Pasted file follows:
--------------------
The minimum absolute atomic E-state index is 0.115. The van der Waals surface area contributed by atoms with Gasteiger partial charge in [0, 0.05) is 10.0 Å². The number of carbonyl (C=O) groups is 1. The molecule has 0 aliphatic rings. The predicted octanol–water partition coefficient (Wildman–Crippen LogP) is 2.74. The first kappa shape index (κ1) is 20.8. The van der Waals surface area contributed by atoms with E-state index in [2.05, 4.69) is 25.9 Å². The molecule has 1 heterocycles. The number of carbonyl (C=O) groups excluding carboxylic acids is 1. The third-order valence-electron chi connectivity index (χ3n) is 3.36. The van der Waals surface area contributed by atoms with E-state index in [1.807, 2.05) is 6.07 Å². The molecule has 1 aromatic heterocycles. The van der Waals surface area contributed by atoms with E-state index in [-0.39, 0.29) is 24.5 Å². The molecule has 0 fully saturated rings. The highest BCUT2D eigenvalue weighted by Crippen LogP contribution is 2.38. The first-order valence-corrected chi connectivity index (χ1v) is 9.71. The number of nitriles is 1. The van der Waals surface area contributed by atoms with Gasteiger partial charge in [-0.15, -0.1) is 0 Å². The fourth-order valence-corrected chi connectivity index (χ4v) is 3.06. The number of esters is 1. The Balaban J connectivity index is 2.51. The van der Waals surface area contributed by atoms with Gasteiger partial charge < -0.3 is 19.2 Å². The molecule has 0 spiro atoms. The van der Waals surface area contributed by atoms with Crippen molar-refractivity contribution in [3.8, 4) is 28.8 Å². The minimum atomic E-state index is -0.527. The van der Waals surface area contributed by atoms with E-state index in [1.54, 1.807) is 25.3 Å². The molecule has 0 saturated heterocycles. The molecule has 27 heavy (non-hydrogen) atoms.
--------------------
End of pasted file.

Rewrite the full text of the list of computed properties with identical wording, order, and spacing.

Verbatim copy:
The minimum absolute atomic E-state index is 0.115. The van der Waals surface area contributed by atoms with Gasteiger partial charge in [0, 0.05) is 10.0 Å². The number of carbonyl (C=O) groups is 1. The molecule has 0 aliphatic rings. The predicted octanol–water partition coefficient (Wildman–Crippen LogP) is 2.74. The first kappa shape index (κ1) is 20.8. The van der Waals surface area contributed by atoms with E-state index in [2.05, 4.69) is 25.9 Å². The molecule has 1 heterocycles. The number of carbonyl (C=O) groups excluding carboxylic acids is 1. The third-order valence-electron chi connectivity index (χ3n) is 3.36. The van der Waals surface area contributed by atoms with E-state index in [1.807, 2.05) is 6.07 Å². The molecule has 1 aromatic heterocycles. The van der Waals surface area contributed by atoms with E-state index in [-0.39, 0.29) is 24.5 Å². The molecule has 0 fully saturated rings. The highest BCUT2D eigenvalue weighted by Crippen LogP contribution is 2.38. The first-order valence-corrected chi connectivity index (χ1v) is 9.71. The number of nitriles is 1. The van der Waals surface area contributed by atoms with Gasteiger partial charge in [-0.15, -0.1) is 0 Å². The fourth-order valence-corrected chi connectivity index (χ4v) is 3.06. The number of esters is 1. The Balaban J connectivity index is 2.51. The van der Waals surface area contributed by atoms with Gasteiger partial charge < -0.3 is 19.2 Å². The molecule has 0 spiro atoms. The van der Waals surface area contributed by atoms with Crippen molar-refractivity contribution in [3.8, 4) is 28.8 Å². The minimum atomic E-state index is -0.527. The van der Waals surface area contributed by atoms with E-state index in [1.54, 1.807) is 25.3 Å². The molecule has 0 saturated heterocycles. The molecule has 27 heavy (non-hydrogen) atoms.